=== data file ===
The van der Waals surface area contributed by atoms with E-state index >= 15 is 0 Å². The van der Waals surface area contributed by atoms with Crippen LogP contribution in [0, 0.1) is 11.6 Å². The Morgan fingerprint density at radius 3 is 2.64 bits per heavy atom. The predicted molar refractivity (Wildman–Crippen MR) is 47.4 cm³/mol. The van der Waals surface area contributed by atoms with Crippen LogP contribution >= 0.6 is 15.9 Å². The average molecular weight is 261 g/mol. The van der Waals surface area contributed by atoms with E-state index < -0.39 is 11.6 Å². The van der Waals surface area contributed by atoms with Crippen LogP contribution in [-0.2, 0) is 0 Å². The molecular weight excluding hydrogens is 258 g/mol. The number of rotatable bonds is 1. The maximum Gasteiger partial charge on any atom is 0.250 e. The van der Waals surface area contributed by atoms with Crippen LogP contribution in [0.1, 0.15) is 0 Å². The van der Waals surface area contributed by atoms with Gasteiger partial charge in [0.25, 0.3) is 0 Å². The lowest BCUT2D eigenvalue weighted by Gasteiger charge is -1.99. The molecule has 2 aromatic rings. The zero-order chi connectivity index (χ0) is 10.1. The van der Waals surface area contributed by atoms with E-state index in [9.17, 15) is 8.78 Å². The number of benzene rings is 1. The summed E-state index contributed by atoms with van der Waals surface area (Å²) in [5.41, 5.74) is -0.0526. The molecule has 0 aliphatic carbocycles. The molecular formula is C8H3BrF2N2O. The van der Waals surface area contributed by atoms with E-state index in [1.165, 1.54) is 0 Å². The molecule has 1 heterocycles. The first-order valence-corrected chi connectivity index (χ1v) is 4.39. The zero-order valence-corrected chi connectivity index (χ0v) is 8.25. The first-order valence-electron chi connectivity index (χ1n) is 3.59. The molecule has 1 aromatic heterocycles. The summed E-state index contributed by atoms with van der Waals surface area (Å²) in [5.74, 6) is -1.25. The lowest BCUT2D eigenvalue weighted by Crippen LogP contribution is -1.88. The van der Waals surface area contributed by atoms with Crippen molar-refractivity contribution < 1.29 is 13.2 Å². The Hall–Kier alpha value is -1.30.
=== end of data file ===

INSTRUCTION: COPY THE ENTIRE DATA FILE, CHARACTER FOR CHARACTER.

The van der Waals surface area contributed by atoms with E-state index >= 15 is 0 Å². The van der Waals surface area contributed by atoms with Crippen LogP contribution in [0, 0.1) is 11.6 Å². The Morgan fingerprint density at radius 3 is 2.64 bits per heavy atom. The predicted molar refractivity (Wildman–Crippen MR) is 47.4 cm³/mol. The van der Waals surface area contributed by atoms with Crippen LogP contribution >= 0.6 is 15.9 Å². The average molecular weight is 261 g/mol. The van der Waals surface area contributed by atoms with E-state index < -0.39 is 11.6 Å². The van der Waals surface area contributed by atoms with Crippen LogP contribution in [-0.2, 0) is 0 Å². The molecular weight excluding hydrogens is 258 g/mol. The number of rotatable bonds is 1. The maximum Gasteiger partial charge on any atom is 0.250 e. The van der Waals surface area contributed by atoms with Crippen LogP contribution in [0.1, 0.15) is 0 Å². The van der Waals surface area contributed by atoms with Gasteiger partial charge in [0.25, 0.3) is 0 Å². The lowest BCUT2D eigenvalue weighted by Gasteiger charge is -1.99. The molecule has 2 aromatic rings. The zero-order chi connectivity index (χ0) is 10.1. The van der Waals surface area contributed by atoms with E-state index in [9.17, 15) is 8.78 Å². The number of benzene rings is 1. The summed E-state index contributed by atoms with van der Waals surface area (Å²) in [5.41, 5.74) is -0.0526. The molecule has 0 aliphatic carbocycles. The molecular formula is C8H3BrF2N2O. The van der Waals surface area contributed by atoms with E-state index in [1.165, 1.54) is 0 Å². The molecule has 1 heterocycles. The first-order valence-corrected chi connectivity index (χ1v) is 4.39. The zero-order valence-corrected chi connectivity index (χ0v) is 8.25. The first-order valence-electron chi connectivity index (χ1n) is 3.59. The molecule has 1 aromatic heterocycles. The summed E-state index contributed by atoms with van der Waals surface area (Å²) in [5.74, 6) is -1.25. The lowest BCUT2D eigenvalue weighted by Crippen LogP contribution is -1.88. The van der Waals surface area contributed by atoms with Crippen molar-refractivity contribution < 1.29 is 13.2 Å². The Hall–Kier alpha value is -1.30.